The brake drum is fixated to the wheel hub and rotates with it. The drum is typically made of iron, making it wear-resistant. Some of the issues that can occur with a brake drum are drum expansion due to excess heat, which results in a wider gap between the drum’s inner surface and brake shoes, leading to something known as long pedal, where you have to press the pedal further down to start braking; water ingress tendency, where the water has no place to go until it evaporates from the heat, negatively impacting brake performance, and excessive drum wear causing the wheel cylinder piston to slip out of its bore.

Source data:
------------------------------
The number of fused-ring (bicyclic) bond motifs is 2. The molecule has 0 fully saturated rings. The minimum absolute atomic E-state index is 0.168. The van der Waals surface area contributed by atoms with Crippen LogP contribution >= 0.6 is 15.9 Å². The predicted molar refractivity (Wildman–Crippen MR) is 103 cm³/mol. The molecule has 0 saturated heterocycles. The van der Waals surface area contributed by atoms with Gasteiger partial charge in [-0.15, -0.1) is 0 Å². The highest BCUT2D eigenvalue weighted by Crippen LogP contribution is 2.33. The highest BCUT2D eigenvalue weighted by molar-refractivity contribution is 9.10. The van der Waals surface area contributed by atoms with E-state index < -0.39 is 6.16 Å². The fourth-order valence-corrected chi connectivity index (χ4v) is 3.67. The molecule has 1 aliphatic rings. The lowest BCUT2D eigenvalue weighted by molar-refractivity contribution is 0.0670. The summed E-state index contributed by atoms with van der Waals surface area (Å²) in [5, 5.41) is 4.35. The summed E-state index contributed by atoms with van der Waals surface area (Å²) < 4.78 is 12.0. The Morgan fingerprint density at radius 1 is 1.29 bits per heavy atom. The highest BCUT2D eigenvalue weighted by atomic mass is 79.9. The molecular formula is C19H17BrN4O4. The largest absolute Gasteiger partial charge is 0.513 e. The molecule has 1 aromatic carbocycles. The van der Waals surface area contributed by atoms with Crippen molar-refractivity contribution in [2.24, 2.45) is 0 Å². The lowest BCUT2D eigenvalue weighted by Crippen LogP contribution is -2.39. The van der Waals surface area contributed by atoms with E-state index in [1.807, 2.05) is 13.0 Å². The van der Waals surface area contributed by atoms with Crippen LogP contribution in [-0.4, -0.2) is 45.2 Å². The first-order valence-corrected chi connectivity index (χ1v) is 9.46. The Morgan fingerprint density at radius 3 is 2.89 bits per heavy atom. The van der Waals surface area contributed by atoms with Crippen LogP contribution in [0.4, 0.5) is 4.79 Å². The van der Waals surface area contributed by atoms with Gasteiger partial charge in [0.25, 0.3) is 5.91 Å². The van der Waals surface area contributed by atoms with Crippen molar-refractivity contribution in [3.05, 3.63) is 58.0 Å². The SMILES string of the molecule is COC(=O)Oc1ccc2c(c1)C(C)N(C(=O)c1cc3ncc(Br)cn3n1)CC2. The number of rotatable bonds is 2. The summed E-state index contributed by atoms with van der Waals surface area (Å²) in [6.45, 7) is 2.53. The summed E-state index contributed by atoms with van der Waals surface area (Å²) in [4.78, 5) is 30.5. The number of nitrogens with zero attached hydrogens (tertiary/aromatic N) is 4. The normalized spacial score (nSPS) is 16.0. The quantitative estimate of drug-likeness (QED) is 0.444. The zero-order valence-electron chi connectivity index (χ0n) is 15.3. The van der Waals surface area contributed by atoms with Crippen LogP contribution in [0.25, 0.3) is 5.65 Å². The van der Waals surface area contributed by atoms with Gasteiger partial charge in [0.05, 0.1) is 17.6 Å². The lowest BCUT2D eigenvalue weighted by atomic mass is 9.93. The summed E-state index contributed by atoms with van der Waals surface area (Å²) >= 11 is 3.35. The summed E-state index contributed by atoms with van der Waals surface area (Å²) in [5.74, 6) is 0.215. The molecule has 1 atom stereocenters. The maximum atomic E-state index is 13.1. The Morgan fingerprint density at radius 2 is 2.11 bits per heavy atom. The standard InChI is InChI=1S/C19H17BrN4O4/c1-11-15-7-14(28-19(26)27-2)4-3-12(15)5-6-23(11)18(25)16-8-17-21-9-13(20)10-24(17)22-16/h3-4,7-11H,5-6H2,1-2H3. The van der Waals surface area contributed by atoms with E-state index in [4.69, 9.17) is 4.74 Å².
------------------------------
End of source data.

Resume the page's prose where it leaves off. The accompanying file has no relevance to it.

The wheel cylinder can be found inside the brake drum and is mounted to the top of the backing plates. Wheel cylinders generally feature two pistons that are attached to the brake shoes and push them outwards. A faulty wheel cylinder can get the piston stuck from corrosion, and result in brake fluid leakage.
These curved metal pieces have a friction lining on one side and are mounted inside the brake drum with the friction lining facing towards the drum’s inner surface. Their function is similar to that of brake pads, so they also come in a range of materials. Symptoms of worn brake shoes are grinding noises, rattling sounds and a less effective parking brake.
The Final Word
Proper driving practices involve gauging enough braking distance, avoiding tailgating and pressing the pedal gently. minimising rash brake use can prolong the lifespan of your brake parts, and improve fuel economy. Worth noting is that regular brake inspection and service can help you spread out the costs associated with repairs and replacement parts.